How Long After a Car Accident Can I Sue in Maryland?

Car accidents can be life-altering events, causing severe injury, trauma, permanent disability, and death. If another driver caused your car accident in the state of Maryland and you were injured, you have a right to pursue compensation. However, if you don’t file your lawsuit before the state’s statute of limitations is up, the court will likely throw it out.

If you’ve been injured in a Maryland car crash, you have up to three years from the date of the accident to file for damages. Over time, eyewitness memories may fade, and you may lose some of your evidence. Although you have three years to file, you should consider filing as soon as possible.

The Damages You Can Claim After a Car Crash

In the state of Maryland, victims in automobile accidents are eligible to receive compensation for any damages that were a result of the accident. In order to do so, you must be able to prove:

  • That the defendant caused the accident through negligence
  • That the accident caused your injury
  • That your damages are a result of this injury

Some of the damages you may be able to claim include vehicular damage or valuable items that were broken during the accident, your medical bills, your lost wages, and any special equipment or modifications you rely on now that you are living with your injury.

About Personal Injury Protection (PIP)

Maryland requires its residents to carry a certain amount of personal injury protection insurance, which is commonly known as PIP. In this state, if you are injured your initial damages will be covered by your own PIP policy, which covers both you and your passengers regardless of whether or not you have health insurance.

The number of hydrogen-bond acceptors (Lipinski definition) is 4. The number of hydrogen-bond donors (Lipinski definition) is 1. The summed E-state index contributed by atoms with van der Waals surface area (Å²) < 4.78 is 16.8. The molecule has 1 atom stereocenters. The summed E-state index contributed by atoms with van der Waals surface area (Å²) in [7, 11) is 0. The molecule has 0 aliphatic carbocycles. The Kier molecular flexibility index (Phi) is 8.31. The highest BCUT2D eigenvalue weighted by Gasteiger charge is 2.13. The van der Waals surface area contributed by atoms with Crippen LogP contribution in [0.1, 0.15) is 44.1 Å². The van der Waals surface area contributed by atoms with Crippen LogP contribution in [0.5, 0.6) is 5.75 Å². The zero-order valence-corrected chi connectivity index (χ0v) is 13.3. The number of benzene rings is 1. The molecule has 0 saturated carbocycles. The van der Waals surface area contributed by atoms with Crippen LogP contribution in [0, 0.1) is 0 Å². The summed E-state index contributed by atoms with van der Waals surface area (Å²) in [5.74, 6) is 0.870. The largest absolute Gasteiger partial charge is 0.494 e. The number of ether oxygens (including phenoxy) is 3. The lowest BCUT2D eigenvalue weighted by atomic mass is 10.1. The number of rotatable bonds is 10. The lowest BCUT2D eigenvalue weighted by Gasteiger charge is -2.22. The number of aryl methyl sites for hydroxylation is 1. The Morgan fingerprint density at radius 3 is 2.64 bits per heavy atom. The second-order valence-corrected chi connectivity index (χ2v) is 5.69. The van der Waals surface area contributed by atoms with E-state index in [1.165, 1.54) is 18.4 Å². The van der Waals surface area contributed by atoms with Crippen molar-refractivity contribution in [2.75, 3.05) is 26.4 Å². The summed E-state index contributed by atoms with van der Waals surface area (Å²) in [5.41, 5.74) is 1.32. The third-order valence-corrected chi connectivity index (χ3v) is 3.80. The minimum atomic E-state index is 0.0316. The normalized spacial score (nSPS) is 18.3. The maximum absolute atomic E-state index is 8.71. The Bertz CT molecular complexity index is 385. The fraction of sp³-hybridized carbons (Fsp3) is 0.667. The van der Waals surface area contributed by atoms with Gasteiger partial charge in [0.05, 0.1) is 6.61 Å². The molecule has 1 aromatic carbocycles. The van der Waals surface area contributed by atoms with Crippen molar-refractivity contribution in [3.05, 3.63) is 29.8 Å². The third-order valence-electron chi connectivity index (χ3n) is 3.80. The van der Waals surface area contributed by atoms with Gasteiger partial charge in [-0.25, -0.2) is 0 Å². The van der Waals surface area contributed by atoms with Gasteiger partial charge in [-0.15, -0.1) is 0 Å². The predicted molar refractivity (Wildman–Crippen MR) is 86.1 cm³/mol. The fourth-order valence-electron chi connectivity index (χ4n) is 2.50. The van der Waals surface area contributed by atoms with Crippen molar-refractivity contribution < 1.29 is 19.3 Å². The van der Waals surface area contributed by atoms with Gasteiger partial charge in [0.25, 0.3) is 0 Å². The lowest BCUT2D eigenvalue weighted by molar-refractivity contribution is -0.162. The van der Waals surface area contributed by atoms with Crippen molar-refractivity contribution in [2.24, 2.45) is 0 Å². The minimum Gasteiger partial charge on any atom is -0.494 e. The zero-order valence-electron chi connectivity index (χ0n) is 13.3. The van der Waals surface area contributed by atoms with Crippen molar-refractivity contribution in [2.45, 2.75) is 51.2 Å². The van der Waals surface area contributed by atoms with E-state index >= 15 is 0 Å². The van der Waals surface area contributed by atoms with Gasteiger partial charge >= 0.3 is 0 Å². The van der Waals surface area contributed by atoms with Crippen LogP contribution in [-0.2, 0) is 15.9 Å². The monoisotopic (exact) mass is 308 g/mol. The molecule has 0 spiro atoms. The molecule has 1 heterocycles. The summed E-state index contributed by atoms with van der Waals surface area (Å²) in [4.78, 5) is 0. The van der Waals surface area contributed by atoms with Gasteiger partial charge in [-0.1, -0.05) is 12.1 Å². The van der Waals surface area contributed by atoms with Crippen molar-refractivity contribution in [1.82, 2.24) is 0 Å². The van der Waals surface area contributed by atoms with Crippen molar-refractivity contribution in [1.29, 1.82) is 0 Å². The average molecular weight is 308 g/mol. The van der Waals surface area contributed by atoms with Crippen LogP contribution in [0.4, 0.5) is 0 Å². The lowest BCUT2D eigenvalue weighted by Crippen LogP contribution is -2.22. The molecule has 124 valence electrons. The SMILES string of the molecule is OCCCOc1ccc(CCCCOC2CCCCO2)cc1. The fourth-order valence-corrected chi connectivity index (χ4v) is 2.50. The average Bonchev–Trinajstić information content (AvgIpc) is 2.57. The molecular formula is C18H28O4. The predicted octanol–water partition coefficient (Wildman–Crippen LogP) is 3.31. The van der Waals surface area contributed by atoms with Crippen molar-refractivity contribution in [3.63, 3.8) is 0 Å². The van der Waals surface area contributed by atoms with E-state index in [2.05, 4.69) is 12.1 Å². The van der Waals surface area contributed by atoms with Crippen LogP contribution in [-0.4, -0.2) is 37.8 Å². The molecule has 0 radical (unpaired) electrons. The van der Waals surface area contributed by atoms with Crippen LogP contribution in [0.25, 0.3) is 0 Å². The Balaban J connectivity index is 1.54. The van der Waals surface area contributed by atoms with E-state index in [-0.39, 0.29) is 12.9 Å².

This kind of coverage has a per-person maximum limit. If your damages exceed the limits of your policy, you may want to consider filing a lawsuit. You may also want to consider getting the maximum of PIP coverage you can afford rather than settling for the minimum as is required by law. Doing so can help you avoid future lawsuits altogether.

Why You Can’t Sue After the Statute of Limitations Is Up

The statute of limitations laws exist to protect the interests of defendants. The longer it’s been since your accident, the less likely your chances are of successfully being able to prove your case. Filing within the statute of limitations ensures that you will still be able to contact witnesses and produce relevant evidence so you can get compensation.

In a lawsuit that involves seeking damages related to a car crash, it is essential that your attorney can demonstrate in the court that the other driver was at fault. There are a number of ways in which the other driver may have caused the accident, including:

  • Running a red light and striking your vehicle
  • Speeding
  • Drinking while under the influence of drugs or alcohol
  • Changing lanes without looking
  • Pulling out suddenly at an intersection and hitting your vehicle

After an accident, it is important to contact the police and ensure that proper paperwork is filed that you can provide to your attorney. The same applies to any medical paperwork you received regarding your injuries and follow-up care. It is important to keep your documentation together in a file so you don’t lose anything you’ll need in court.

If you or a loved one has been injured that was caused by another party’s negligence, you have rights under Maryland law. There is no reason you should spend years paying for someone else’s mistake. As long as you file within the state’s statute of limitations, you may not have to.